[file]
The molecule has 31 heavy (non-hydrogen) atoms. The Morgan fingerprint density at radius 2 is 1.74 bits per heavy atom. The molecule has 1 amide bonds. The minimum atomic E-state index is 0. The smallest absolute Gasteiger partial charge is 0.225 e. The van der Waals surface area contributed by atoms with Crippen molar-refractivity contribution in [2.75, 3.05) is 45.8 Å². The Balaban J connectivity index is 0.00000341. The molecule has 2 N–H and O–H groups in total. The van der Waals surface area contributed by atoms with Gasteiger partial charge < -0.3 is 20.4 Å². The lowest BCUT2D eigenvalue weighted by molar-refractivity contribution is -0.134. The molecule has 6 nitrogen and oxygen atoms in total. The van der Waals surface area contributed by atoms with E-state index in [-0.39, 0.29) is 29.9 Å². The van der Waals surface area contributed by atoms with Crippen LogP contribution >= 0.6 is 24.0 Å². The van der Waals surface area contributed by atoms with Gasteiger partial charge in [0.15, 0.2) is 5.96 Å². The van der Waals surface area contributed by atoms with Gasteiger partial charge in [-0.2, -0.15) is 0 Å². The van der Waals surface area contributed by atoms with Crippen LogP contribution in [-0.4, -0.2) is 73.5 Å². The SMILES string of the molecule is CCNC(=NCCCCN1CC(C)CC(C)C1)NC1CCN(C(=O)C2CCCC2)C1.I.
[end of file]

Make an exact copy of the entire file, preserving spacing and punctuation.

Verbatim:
The molecule has 31 heavy (non-hydrogen) atoms. The Morgan fingerprint density at radius 2 is 1.74 bits per heavy atom. The molecule has 1 amide bonds. The minimum atomic E-state index is 0. The smallest absolute Gasteiger partial charge is 0.225 e. The van der Waals surface area contributed by atoms with Crippen molar-refractivity contribution in [2.75, 3.05) is 45.8 Å². The Balaban J connectivity index is 0.00000341. The molecule has 2 N–H and O–H groups in total. The van der Waals surface area contributed by atoms with Gasteiger partial charge < -0.3 is 20.4 Å². The lowest BCUT2D eigenvalue weighted by molar-refractivity contribution is -0.134. The molecule has 6 nitrogen and oxygen atoms in total. The van der Waals surface area contributed by atoms with E-state index in [-0.39, 0.29) is 29.9 Å². The van der Waals surface area contributed by atoms with Crippen LogP contribution >= 0.6 is 24.0 Å². The van der Waals surface area contributed by atoms with Gasteiger partial charge in [0.15, 0.2) is 5.96 Å². The van der Waals surface area contributed by atoms with Gasteiger partial charge in [-0.2, -0.15) is 0 Å². The van der Waals surface area contributed by atoms with Crippen LogP contribution in [-0.4, -0.2) is 73.5 Å². The SMILES string of the molecule is CCNC(=NCCCCN1CC(C)CC(C)C1)NC1CCN(C(=O)C2CCCC2)C1.I.